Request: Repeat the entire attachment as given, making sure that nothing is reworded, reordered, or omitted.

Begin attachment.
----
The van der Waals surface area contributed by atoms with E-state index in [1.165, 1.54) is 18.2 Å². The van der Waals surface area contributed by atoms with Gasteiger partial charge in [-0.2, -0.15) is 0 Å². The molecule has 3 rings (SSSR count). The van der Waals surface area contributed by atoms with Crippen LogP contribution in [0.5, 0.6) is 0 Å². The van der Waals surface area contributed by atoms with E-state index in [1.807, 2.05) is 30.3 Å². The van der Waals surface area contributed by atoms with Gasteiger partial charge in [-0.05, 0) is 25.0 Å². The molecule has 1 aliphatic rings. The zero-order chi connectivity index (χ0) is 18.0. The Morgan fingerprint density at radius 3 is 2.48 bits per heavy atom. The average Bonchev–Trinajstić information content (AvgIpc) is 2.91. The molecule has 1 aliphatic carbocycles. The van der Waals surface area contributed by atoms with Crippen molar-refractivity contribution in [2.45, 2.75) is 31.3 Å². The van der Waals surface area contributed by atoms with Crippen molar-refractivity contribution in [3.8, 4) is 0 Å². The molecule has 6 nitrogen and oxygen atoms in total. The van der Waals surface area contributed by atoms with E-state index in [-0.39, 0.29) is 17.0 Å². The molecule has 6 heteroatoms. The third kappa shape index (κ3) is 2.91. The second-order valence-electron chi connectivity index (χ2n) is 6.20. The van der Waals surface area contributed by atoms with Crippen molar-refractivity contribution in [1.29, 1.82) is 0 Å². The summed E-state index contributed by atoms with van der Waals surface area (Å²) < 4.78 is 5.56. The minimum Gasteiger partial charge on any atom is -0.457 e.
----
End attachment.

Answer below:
The van der Waals surface area contributed by atoms with E-state index in [1.165, 1.54) is 18.2 Å². The van der Waals surface area contributed by atoms with Gasteiger partial charge in [-0.2, -0.15) is 0 Å². The molecule has 3 rings (SSSR count). The van der Waals surface area contributed by atoms with Crippen LogP contribution in [0.5, 0.6) is 0 Å². The van der Waals surface area contributed by atoms with E-state index in [1.807, 2.05) is 30.3 Å². The van der Waals surface area contributed by atoms with Gasteiger partial charge in [-0.05, 0) is 25.0 Å². The molecule has 1 aliphatic rings. The zero-order chi connectivity index (χ0) is 18.0. The Morgan fingerprint density at radius 3 is 2.48 bits per heavy atom. The average Bonchev–Trinajstić information content (AvgIpc) is 2.91. The molecule has 1 aliphatic carbocycles. The van der Waals surface area contributed by atoms with Crippen molar-refractivity contribution in [2.45, 2.75) is 31.3 Å². The van der Waals surface area contributed by atoms with Crippen molar-refractivity contribution in [3.8, 4) is 0 Å². The molecule has 6 nitrogen and oxygen atoms in total. The van der Waals surface area contributed by atoms with E-state index in [-0.39, 0.29) is 17.0 Å². The molecule has 6 heteroatoms. The third kappa shape index (κ3) is 2.91. The second-order valence-electron chi connectivity index (χ2n) is 6.20. The van der Waals surface area contributed by atoms with Crippen molar-refractivity contribution in [1.29, 1.82) is 0 Å². The summed E-state index contributed by atoms with van der Waals surface area (Å²) < 4.78 is 5.56. The minimum Gasteiger partial charge on any atom is -0.457 e.